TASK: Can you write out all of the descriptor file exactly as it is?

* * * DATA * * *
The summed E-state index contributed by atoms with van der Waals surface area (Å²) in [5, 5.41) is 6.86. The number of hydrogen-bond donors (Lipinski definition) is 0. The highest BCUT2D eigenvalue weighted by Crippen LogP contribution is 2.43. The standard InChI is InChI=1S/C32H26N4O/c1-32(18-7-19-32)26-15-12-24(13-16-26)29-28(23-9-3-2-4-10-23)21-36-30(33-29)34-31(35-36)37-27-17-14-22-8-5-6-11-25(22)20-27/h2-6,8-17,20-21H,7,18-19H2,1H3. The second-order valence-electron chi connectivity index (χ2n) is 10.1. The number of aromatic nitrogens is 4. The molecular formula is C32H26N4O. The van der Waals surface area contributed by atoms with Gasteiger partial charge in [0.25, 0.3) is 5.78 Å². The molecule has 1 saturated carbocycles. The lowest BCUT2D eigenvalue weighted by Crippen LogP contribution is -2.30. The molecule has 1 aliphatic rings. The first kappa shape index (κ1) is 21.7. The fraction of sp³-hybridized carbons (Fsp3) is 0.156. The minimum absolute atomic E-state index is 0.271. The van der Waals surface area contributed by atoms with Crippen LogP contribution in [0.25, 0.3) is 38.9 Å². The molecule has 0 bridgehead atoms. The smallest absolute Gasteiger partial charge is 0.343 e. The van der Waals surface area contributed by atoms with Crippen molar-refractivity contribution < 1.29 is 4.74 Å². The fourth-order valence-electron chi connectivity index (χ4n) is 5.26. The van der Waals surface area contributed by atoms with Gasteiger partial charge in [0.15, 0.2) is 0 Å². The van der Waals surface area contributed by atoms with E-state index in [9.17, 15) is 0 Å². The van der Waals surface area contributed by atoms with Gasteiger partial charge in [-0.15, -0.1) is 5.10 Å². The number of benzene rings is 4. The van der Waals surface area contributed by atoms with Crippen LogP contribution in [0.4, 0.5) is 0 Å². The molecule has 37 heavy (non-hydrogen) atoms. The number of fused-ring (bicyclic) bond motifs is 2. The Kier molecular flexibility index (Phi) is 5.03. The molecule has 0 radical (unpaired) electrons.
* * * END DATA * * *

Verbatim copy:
The summed E-state index contributed by atoms with van der Waals surface area (Å²) in [5, 5.41) is 6.86. The number of hydrogen-bond donors (Lipinski definition) is 0. The highest BCUT2D eigenvalue weighted by Crippen LogP contribution is 2.43. The standard InChI is InChI=1S/C32H26N4O/c1-32(18-7-19-32)26-15-12-24(13-16-26)29-28(23-9-3-2-4-10-23)21-36-30(33-29)34-31(35-36)37-27-17-14-22-8-5-6-11-25(22)20-27/h2-6,8-17,20-21H,7,18-19H2,1H3. The second-order valence-electron chi connectivity index (χ2n) is 10.1. The number of aromatic nitrogens is 4. The molecular formula is C32H26N4O. The van der Waals surface area contributed by atoms with Gasteiger partial charge in [0.25, 0.3) is 5.78 Å². The molecule has 1 saturated carbocycles. The lowest BCUT2D eigenvalue weighted by Crippen LogP contribution is -2.30. The molecule has 1 aliphatic rings. The first kappa shape index (κ1) is 21.7. The fraction of sp³-hybridized carbons (Fsp3) is 0.156. The minimum absolute atomic E-state index is 0.271. The van der Waals surface area contributed by atoms with Crippen LogP contribution in [0.25, 0.3) is 38.9 Å². The molecule has 0 bridgehead atoms. The smallest absolute Gasteiger partial charge is 0.343 e. The van der Waals surface area contributed by atoms with Crippen molar-refractivity contribution < 1.29 is 4.74 Å². The fourth-order valence-electron chi connectivity index (χ4n) is 5.26. The van der Waals surface area contributed by atoms with Gasteiger partial charge in [0.15, 0.2) is 0 Å². The van der Waals surface area contributed by atoms with E-state index in [9.17, 15) is 0 Å². The van der Waals surface area contributed by atoms with Gasteiger partial charge in [-0.15, -0.1) is 5.10 Å². The number of benzene rings is 4. The van der Waals surface area contributed by atoms with Crippen LogP contribution in [0.4, 0.5) is 0 Å². The molecule has 37 heavy (non-hydrogen) atoms. The number of fused-ring (bicyclic) bond motifs is 2. The Kier molecular flexibility index (Phi) is 5.03. The molecule has 0 radical (unpaired) electrons.